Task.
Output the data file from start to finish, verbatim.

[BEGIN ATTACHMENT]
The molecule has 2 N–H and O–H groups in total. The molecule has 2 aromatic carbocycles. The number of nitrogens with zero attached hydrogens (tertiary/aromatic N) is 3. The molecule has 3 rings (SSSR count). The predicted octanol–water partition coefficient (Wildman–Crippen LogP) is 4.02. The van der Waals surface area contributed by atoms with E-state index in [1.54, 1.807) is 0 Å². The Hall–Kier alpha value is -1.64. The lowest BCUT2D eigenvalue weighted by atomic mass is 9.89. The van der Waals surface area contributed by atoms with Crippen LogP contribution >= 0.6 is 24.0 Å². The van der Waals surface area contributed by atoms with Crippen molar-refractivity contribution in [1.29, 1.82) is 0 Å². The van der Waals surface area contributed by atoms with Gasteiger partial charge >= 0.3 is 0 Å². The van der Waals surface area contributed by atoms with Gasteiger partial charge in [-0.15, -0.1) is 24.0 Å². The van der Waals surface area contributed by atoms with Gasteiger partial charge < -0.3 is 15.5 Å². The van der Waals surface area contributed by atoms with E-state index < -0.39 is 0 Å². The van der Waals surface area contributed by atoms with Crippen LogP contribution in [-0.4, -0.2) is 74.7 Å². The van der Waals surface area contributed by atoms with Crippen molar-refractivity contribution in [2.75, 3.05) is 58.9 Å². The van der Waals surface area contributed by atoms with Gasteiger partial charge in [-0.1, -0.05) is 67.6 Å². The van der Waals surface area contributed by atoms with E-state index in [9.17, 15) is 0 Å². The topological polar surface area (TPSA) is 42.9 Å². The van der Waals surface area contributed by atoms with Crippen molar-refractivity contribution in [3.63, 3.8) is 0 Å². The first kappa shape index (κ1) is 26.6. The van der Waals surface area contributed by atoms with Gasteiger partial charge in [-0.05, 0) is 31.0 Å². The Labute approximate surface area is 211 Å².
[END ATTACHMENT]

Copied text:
The molecule has 2 N–H and O–H groups in total. The molecule has 2 aromatic carbocycles. The number of nitrogens with zero attached hydrogens (tertiary/aromatic N) is 3. The molecule has 3 rings (SSSR count). The predicted octanol–water partition coefficient (Wildman–Crippen LogP) is 4.02. The van der Waals surface area contributed by atoms with E-state index in [1.54, 1.807) is 0 Å². The Hall–Kier alpha value is -1.64. The lowest BCUT2D eigenvalue weighted by atomic mass is 9.89. The van der Waals surface area contributed by atoms with Crippen LogP contribution >= 0.6 is 24.0 Å². The van der Waals surface area contributed by atoms with Crippen molar-refractivity contribution in [1.29, 1.82) is 0 Å². The van der Waals surface area contributed by atoms with Gasteiger partial charge >= 0.3 is 0 Å². The van der Waals surface area contributed by atoms with Gasteiger partial charge in [-0.15, -0.1) is 24.0 Å². The van der Waals surface area contributed by atoms with Gasteiger partial charge < -0.3 is 15.5 Å². The van der Waals surface area contributed by atoms with E-state index < -0.39 is 0 Å². The van der Waals surface area contributed by atoms with Crippen LogP contribution in [-0.4, -0.2) is 74.7 Å². The van der Waals surface area contributed by atoms with Crippen molar-refractivity contribution in [2.75, 3.05) is 58.9 Å². The van der Waals surface area contributed by atoms with Gasteiger partial charge in [-0.1, -0.05) is 67.6 Å². The van der Waals surface area contributed by atoms with E-state index in [9.17, 15) is 0 Å². The topological polar surface area (TPSA) is 42.9 Å². The van der Waals surface area contributed by atoms with Crippen molar-refractivity contribution in [3.63, 3.8) is 0 Å². The first kappa shape index (κ1) is 26.6. The van der Waals surface area contributed by atoms with Gasteiger partial charge in [-0.05, 0) is 31.0 Å². The Labute approximate surface area is 211 Å².